In 1958, a piece of Stonehenge vanished during some archaeological work at the world-famous prehistoric monument. After laying in obscurity for decades, the missing piece – a skinny cylindrical stone “core” – has been found and is already causing archaeologists to excitedly scratch their beards with curiosity.
Now the core has been returned to its rightful place in English Heritage’s collection of artifacts, archaeologists are hoping the elusive stone core could provide some invaluable insights into the history of this unique Neolithic site and perhaps even uncover the source of the large stones that form its iconic trilithons.
Three cores went missing when archaeologists set about re-erecting one of the Henge’s fallen trilithons, a distinctive structure consisting of two large vertical stones with a third stone laying horizontally across the top. To fix and reinforce the structure, three 32-millimeter (1.2-inch) holes were bored out of the stone and metal rods were inserted, which produced three long tube-like cylinders of stone.
One of the people working on this project was Robert Phillips from the diamond cutting business Van Moppes. He managed to get his hands on one of the cylindrical cores and, understandably, it took pride of place in his office for many years. By 1976, he left his job at Van Moppes and emigrated to the US, where he and his precious Stonehenge core took up numerous posts across the country, from New York and Chicago to California and Florida.
On the eve of his 90th birthday, Robert decided it was time to place his favorite memento into the care of English Heritage.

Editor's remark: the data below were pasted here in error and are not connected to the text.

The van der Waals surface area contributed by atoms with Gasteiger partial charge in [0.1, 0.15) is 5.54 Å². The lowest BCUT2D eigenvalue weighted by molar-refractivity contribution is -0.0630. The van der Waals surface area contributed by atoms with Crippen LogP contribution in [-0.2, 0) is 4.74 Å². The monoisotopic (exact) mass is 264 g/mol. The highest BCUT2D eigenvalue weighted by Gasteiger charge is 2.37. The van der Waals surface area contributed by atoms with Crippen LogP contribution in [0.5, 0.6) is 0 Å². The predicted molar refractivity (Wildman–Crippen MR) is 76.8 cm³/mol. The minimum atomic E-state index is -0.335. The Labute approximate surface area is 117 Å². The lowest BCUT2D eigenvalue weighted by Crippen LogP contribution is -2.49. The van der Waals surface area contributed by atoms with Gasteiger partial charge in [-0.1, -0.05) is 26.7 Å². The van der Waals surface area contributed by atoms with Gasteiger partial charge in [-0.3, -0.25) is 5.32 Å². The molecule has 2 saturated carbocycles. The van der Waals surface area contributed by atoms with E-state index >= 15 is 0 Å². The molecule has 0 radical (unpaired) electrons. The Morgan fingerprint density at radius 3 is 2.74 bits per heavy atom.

“Our father has always been interested in archaeology and he recognized the huge importance of the piece of the monument in his care. It was his wish that it be returned to Stonehenge,” Robert’s son, Lewis Phillips, said in a statement. “We are all delighted the core has come home, particularly as it is now being used to further important research”.
However, the two other cores remain at large.
“The other two Stonehenge cores may still be out there somewhere and if anyone has any information, we’d love to hear from them,” said Heather Sebire, English Heritage’s curator for Stonehenge.
Archaeologists are certain that Stonehenge’s smaller bluestones were brought from the Preseli Hills in southwest Wales – nearly 300 kilometers (186 miles) away from the megalith – based on analysis of the rock. However, the origin of the larger sarsen blocks is still hazy. Now equipped with these well-preserved unweathered cores, the researchers are hoping to get a more detailed look at Stonehenge's “DNA” and track its origins.
“Archaeologists and geologists have been debating where the stones used to build Stonehenge came from for years,” said Professor David Nash of the University of Brighton, who is investigating the chemical composition of the sarsen stones.
“Conventional wisdom suggests that they all came from the relatively nearby Marlborough Downs but initial results from our analysis suggest that in fact, the sarsens may come from more than one location. Our geochemical fingerprinting of the sarsens in situ at Stonehenge, and of the core itself, when compared with samples from areas across southern England will hopefully tell us where the different stones came from.”